Labor as an Asset

Consider the value of your skills and labor to build a self-reliant and financially secure lifestyle while feeding your passion.

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by AdobeStock/SNEHIT PHOTO

Folks in the traditional labor force are generally considered an expense to the businesses they work for, from the accounting perspective — neat, tidy, black and white, easily spreadsheet-able. And even though many CEOs say their company’s labor force is its greatest asset, the daily management and financial machinery have a difficult time accounting for the value of that intangible entity. Looking at my own decades in the traditional labor force, I conclude that I could not have ever afforded to buy my lifestyle with cash, but the combination of judicious cash investment, in addition to thousands of hours of my own labor, allowed me to work toward the goals of financial independence and a life that I don’t need a routine vacation from. Yes, I agree, I am lucky. Yes, I agree, I am slow.

A couple of weeks ago, I had a conversation with a young woman who desperately wanted to live off the land and create financial security for herself and her family. Her biggest concern was how she would get a sufficiently high-paying job that would supply the capital to purchase the land and other stuff required to execute her plan. With full disclosure that I am not a life-path planner, I suggested that she think about how she might use monetary capital strategically to develop modest infrastructure that would allow her to embark on her desired lifestyle journey right away. And that she consider a less highly compensated job that wouldn’t eat her energy to do anything but crash at the end of the day. I suggested that her own skills and actual labor applied to her goal was her largest wholly owned asset, and that she could choose to direct it at her lifestyle goal, at least in part, rather than selling it all to some bidder who will gladly take everything she has to give and then some. After considerable thought and research, she came up with a fairly specific short-term plan and a much more general long-term goal. If she sticks to it with sufficient flexibility to adapt to changes, I believe she has a great chance of achieving her dream.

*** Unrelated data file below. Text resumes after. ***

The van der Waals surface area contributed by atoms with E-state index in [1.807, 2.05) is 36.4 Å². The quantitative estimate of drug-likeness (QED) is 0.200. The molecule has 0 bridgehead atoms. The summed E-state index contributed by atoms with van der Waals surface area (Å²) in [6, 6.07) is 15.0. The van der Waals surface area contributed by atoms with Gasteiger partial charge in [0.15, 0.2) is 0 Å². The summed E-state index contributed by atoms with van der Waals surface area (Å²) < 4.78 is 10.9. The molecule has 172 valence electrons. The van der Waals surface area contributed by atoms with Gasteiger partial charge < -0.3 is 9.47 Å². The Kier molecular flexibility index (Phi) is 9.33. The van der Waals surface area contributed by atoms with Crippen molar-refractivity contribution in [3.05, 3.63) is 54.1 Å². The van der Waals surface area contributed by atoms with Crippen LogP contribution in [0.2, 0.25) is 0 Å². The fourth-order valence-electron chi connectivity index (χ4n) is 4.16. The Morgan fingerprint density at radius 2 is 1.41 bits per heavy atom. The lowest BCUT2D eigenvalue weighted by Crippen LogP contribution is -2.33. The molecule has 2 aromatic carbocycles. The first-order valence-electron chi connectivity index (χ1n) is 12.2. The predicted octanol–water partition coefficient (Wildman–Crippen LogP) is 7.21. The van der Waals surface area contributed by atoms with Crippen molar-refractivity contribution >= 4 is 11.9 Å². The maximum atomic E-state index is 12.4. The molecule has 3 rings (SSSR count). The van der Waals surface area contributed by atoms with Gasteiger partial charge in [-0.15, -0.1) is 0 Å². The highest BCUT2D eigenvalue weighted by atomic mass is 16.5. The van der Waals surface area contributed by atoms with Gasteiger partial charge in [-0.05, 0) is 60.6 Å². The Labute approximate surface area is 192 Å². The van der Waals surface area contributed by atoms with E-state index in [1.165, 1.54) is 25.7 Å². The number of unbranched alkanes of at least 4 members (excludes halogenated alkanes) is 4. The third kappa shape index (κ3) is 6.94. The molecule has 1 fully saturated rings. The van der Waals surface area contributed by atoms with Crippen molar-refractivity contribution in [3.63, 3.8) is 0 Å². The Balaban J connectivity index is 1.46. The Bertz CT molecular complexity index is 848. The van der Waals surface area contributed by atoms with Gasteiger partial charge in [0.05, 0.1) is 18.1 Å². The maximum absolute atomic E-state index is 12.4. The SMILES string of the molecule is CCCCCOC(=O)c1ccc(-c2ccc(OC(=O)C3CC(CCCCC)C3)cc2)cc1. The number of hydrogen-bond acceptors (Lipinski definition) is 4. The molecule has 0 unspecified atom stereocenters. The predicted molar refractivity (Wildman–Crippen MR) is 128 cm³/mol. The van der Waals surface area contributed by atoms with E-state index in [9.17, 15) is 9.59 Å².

Developers and realtors call it “sweat equity” as it pertains to property and various so-called improvements to property. That’s one way to look at it, but if the effort feeds your passion and every hour you spend building an energy efficient home, fencing pastures, and creating rich soils releases endorphins and provides excellent exercise and exposure to abundant fresh air, I would argue that your labor is also a mental health asset, a physical health asset, a nourishment asset, and so much more. In fact, the real value of your skills and labor, when applied to your own self-reliance, is virtually impossible to quantify, but it is profound nonetheless.

The path to self-reliance is as varied as the individuals who pursue it. One of the most difficult hurdles is getting started. I got my start farming vacant lots in a large city. I partially supported my family through those efforts and fed us well. I’d love to hear how you all got started, or even how you developed your dream.

What worked for you?

What was the toughest hurdle? How did you leverage your own skills and labor to make it work?

Send me an email at HWill@MotherEarthNews.com, and if we get enough anecdotes and examples, we might compile a list for a future issue.

See you in April.